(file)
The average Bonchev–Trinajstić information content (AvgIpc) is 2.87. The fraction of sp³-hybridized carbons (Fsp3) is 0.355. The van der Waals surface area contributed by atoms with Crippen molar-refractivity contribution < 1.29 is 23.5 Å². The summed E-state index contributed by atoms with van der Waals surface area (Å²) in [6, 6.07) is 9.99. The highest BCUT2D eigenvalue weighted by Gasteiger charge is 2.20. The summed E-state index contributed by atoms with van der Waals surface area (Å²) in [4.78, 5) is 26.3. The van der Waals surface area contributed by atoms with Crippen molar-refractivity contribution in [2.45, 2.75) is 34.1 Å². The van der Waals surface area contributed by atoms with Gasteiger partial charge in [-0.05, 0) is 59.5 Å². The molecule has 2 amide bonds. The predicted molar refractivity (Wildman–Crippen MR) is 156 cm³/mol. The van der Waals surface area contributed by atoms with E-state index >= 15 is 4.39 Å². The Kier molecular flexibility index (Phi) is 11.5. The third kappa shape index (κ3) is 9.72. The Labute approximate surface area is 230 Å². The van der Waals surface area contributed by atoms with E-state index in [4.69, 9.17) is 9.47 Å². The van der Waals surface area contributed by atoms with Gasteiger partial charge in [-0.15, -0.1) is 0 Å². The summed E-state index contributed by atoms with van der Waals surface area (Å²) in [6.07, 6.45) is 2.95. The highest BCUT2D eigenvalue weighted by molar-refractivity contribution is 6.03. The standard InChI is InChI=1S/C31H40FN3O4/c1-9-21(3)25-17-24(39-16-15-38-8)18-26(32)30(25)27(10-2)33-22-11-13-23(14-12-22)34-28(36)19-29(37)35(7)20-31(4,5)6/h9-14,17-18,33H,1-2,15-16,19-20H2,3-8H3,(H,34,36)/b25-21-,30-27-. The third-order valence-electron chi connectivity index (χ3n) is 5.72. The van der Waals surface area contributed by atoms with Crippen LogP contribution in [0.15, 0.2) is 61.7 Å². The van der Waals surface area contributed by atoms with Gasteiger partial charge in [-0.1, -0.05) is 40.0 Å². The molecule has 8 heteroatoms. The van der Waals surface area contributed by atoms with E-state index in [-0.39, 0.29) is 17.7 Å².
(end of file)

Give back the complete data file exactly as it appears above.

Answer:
The average Bonchev–Trinajstić information content (AvgIpc) is 2.87. The fraction of sp³-hybridized carbons (Fsp3) is 0.355. The van der Waals surface area contributed by atoms with Crippen molar-refractivity contribution < 1.29 is 23.5 Å². The summed E-state index contributed by atoms with van der Waals surface area (Å²) in [6, 6.07) is 9.99. The highest BCUT2D eigenvalue weighted by Gasteiger charge is 2.20. The summed E-state index contributed by atoms with van der Waals surface area (Å²) in [4.78, 5) is 26.3. The van der Waals surface area contributed by atoms with Crippen molar-refractivity contribution in [2.45, 2.75) is 34.1 Å². The van der Waals surface area contributed by atoms with Gasteiger partial charge in [-0.05, 0) is 59.5 Å². The molecule has 2 amide bonds. The predicted molar refractivity (Wildman–Crippen MR) is 156 cm³/mol. The van der Waals surface area contributed by atoms with E-state index >= 15 is 4.39 Å². The Kier molecular flexibility index (Phi) is 11.5. The third kappa shape index (κ3) is 9.72. The Labute approximate surface area is 230 Å². The van der Waals surface area contributed by atoms with E-state index in [4.69, 9.17) is 9.47 Å². The van der Waals surface area contributed by atoms with Gasteiger partial charge in [-0.15, -0.1) is 0 Å². The summed E-state index contributed by atoms with van der Waals surface area (Å²) in [6.07, 6.45) is 2.95. The highest BCUT2D eigenvalue weighted by molar-refractivity contribution is 6.03. The standard InChI is InChI=1S/C31H40FN3O4/c1-9-21(3)25-17-24(39-16-15-38-8)18-26(32)30(25)27(10-2)33-22-11-13-23(14-12-22)34-28(36)19-29(37)35(7)20-31(4,5)6/h9-14,17-18,33H,1-2,15-16,19-20H2,3-8H3,(H,34,36)/b25-21-,30-27-. The third-order valence-electron chi connectivity index (χ3n) is 5.72. The van der Waals surface area contributed by atoms with Crippen LogP contribution in [0.15, 0.2) is 61.7 Å². The van der Waals surface area contributed by atoms with Gasteiger partial charge in [-0.1, -0.05) is 40.0 Å². The molecule has 8 heteroatoms. The van der Waals surface area contributed by atoms with E-state index in [-0.39, 0.29) is 17.7 Å².